Unfortunately, it can get even worse for a company that has been targeted by the IRS. The IRS often shares its reclassification audit information with other federal and state agencies. As a result, a company could also receive a supplemental audit from another state agency seeking to reclassify workers for state tax or unemployment purposes. In addition, the U.S. Department of Labor may want to reclassify the workers in question, further exposing a company to wage and hour scrutiny.
These reclassifications can also trigger a number of related issues such as immigration scrutiny, worker’s compensation liability, federal and state discrimination laws, etc.
Worker misclassification claims are often started by a disgruntled worker. They are typically triggered in one of three ways:
- The worker files for unemployment with the state. After learning that only employees, and not independent contractors, are entitled to UI, they claim they should have been classified as an employee.
- The worker is injured during their project and files for workers compensation. If they haven’t been paying into a workers compensation fund as self-employed worker, then an agency will typically question the worker classification.
- The worker decides to proactively file an IRS SS-8 seeking worker classification. These forms are a significant source of field audits for the IRS.
Background on Independent Contractor Misclassification
The issue of worker misclassification has been around for years. From a federal tax perspective, the question of whether a worker is an independent contractor or employee is decided on some common law issues, as well as IRS regulations. The IRS views all workers as potentially one of the following types: independent contractor, employee, statutory employee, or statutory nonemployee.
Statutory employees include certain drivers (those who distribute meat, vegetables, fruit, or bakery products; beverages other than milk; or laundry or dry cleaning services for their principal, and who meet other requirements), life insurance salespeople, home workers and other salespeople.
Statutory nonemployees include qualified real-estate agents and direct sellers. They are treated as independent contractors.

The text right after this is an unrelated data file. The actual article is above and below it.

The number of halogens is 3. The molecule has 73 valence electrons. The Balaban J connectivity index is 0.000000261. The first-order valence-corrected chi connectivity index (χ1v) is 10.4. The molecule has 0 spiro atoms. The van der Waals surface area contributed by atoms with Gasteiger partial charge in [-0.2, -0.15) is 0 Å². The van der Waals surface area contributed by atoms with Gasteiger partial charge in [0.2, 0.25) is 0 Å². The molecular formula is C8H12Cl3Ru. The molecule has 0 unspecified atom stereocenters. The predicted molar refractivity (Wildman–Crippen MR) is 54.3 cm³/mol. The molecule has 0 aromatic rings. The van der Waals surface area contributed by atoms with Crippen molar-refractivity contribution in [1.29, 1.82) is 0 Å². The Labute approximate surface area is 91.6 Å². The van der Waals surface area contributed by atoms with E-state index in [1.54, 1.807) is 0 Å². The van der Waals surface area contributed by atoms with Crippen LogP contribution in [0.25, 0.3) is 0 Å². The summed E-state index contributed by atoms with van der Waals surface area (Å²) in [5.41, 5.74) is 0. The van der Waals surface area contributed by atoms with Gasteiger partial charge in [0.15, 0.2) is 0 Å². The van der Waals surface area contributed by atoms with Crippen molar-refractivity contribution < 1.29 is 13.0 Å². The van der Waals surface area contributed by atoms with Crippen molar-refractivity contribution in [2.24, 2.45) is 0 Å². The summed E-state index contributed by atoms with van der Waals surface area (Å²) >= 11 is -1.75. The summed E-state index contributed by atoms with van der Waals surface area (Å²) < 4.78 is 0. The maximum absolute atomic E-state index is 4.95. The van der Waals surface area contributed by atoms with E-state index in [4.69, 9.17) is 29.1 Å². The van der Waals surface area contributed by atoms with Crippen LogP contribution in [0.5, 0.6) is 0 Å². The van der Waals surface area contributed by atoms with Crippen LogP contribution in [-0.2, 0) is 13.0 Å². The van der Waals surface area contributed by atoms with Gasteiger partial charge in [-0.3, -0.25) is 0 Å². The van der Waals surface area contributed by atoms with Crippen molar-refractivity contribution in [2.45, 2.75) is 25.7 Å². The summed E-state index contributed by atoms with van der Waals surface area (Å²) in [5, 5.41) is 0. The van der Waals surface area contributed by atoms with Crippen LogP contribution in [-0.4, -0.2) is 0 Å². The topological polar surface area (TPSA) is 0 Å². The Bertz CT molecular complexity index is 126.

For all other workers, employers, as instructed by the Internal Revenue Code, must first look to common-law principles and then to the IRS’s 20-point checklist to help them make a decision. The IRS has identified three categories of evidence that may be relevant in determining whether the requisite control exists under the common law test and has grouped illustrative factors under these three categories:
- Behavioral control
- Financial control
- Relationship of the parties
The IRS emphasizes that factors in addition to the 20 points may be relevant, that the weight of the factors may vary based on the circumstances, that relevant factors may change over time, and that all facts must be examined. Furthermore, they stipulate that no one factor will determine the outcome, but rather the “preponderance” of evidence.
If the employer can’t decipher this confusing topic, they (or, as noted above, the worker!) can file a Form SS-8, Determination of Worker Status for Purposes of Federal Employment Taxes and Income Tax Withholding, with the IRS and the IRS will make a decision for them!
If an employer commits worker misclassification regarding an independent contractor, without reasonable basis, then the employer will be liable for non- or under-withheld income and employment taxes, as well as possible penalties and fines if the act was willful or egregious.
The bottom line is the IRS (like the DOL and many state agencies) prefers workers to be classified as employees. The burden of proving that a worker is an independent contractor rests on the employer. Fortunately, businesses can leverage independent contractor compliance and engagement experts, like TalentWave, to build and manage a program which properly classifies every independent worker. Quality solution providers will not only provide indemnification for the client, but also audit defense in the event the IRS or any other agency comes knocking on the door.